Unexpectedly Intriguing!
20 July 2006

Earlier this week, the New York Times announced that it would be shrinking the size of its pages to save money. Oh, and its staff too. Again.

Here's a quick timeline of New York Times recent history of staff reductions:

January 2001
New York Times announces that it will cut 69 jobs of its Internet staff (at the time, 17% of its Internet workforce.)
April 2001
New York Times announces will begin across-the-board layoffs. Job cuts include 100 employees from its regional newspaper group.
May 2005
New York Times annouces staff reductions of 190 employees (less than 2% of workforce).
September 2005
New York Times announces layoffs of 500 employees (4% of workforce.)
July 2006
New York Times announces will shrink newspaper (newsprint), news (5%) and employee headcount by 250 (2%).

By our count, we find that the New York Times has laid off some 1109 employees in the six years since the beginning of the century, a little over 8% of the total number of its employees in 2000.

The Real Question

Of course, the real question has nothing to do with how many hard-working people the New York Times will slash from its payroll. Oh, no. The real question is: How will the same business conditions that have led to the ongoing shrinkage (in workforce, and now literally) of the New York Times affect publisher Arthur "Pinch" Sulzberger's annual bonus?

What makes this question relevant is how the New York Times' Board of Directors acted just last year, as the Times' management team, led by Sulzberger, moved to reduce its staff by 500 people as a permanent cost savings measure. Despite the newspaper's stagnant business condition, which apparently required the ouster of 4% of its staff, they awarded him a substantial bonus of $560,521 in cash and granted him restricted stock units worth $817,500 - on top of his $1,055,596 annual salary for a grand total of $2,433,617 in total financial compensation.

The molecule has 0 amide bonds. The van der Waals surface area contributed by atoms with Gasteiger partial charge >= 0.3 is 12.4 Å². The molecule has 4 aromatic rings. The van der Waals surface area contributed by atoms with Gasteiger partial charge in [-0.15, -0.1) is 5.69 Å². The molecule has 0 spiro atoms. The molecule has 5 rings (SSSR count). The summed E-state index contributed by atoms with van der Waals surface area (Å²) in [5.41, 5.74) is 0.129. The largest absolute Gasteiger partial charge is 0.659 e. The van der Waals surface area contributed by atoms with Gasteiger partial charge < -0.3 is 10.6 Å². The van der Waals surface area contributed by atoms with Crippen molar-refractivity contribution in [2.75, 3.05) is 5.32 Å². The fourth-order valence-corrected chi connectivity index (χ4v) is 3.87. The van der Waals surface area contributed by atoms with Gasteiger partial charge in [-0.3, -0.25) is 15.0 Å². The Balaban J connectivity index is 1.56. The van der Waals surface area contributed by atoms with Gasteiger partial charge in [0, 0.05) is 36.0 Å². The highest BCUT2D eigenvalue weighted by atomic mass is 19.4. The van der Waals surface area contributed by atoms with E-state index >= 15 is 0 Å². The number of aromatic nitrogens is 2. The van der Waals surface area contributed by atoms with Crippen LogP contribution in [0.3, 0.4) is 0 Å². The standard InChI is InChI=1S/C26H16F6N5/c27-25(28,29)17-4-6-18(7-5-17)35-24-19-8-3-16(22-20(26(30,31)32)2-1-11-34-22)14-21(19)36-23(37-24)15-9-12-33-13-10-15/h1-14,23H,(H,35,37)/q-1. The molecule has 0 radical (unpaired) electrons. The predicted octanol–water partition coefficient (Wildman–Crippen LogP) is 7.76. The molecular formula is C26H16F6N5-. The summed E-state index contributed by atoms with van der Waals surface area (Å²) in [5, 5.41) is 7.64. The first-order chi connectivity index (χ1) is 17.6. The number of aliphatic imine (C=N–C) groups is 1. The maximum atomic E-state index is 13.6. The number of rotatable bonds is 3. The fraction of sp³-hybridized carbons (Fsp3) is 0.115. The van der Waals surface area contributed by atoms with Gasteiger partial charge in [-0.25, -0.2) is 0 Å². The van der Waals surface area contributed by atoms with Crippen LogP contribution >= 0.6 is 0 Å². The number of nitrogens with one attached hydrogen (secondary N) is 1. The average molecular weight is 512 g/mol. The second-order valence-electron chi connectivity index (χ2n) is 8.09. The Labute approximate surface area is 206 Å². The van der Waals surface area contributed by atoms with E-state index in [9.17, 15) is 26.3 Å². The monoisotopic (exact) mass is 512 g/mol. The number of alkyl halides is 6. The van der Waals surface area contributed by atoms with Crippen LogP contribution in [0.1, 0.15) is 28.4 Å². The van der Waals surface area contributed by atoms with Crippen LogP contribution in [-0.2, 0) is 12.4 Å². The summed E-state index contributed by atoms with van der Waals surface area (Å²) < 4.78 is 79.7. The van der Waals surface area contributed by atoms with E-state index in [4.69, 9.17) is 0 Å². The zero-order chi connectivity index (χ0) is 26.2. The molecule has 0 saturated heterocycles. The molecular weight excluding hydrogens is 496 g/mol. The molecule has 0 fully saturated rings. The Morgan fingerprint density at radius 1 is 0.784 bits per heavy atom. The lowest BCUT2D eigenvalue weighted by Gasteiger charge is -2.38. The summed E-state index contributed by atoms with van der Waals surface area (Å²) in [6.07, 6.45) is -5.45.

But, let's put the situation at the New York Times differently - we'll compare the newspaper's business condition (represented by its stock price) with Sulzberger's compensation in the chart below:

Is Pinch in for a pay cut this year? Draw your own conclusions, but consider the following two questions and answers....

Why was Pinch's pay so low in 2001? We've listed Sulzberger's compensation in the chart above as occurring when the New York Times annual report for the previous year's business was released - in this case, in March 2001. Here, Pinch's low pay level is the result of the New York Times' falling advertising revenues throughout 2000, which led, in good part, to the paper's layoffs later in 2001. Sulzberger did not receive a bonus for that year, which accounts for its "low" level compared to other years.

Why did Pinch get such a huge spike in compensation in 2002? It might have something to do with what the New York Times called the largest circulation gains it experienced in over 10 years, which also coincided with the papers Pulitzer-prize winning coverage of the terrorist attacks on the U.S. on September 11, 2001 (it won seven Pulitzers - its most ever in a single year.)

The paper's performance since then, reflected in its recently announced cost reduction measures, suggests that Sulzberger's compensation in 2002 was grossly excessive as the New York Times has moved away from the balanced coverage of stories of both great national and local interest.

Because of that factor, it's difficult to see a responsible board of directors approving any bonus for the newspaper's management team in the upcoming year. It may all be a moot point however since Sulzberger's family controls the company's board and can set whatever minimal and arbitrary performance requirements it desires in setting its compensation policies for executive bonuses.

Previously on Political Calculations

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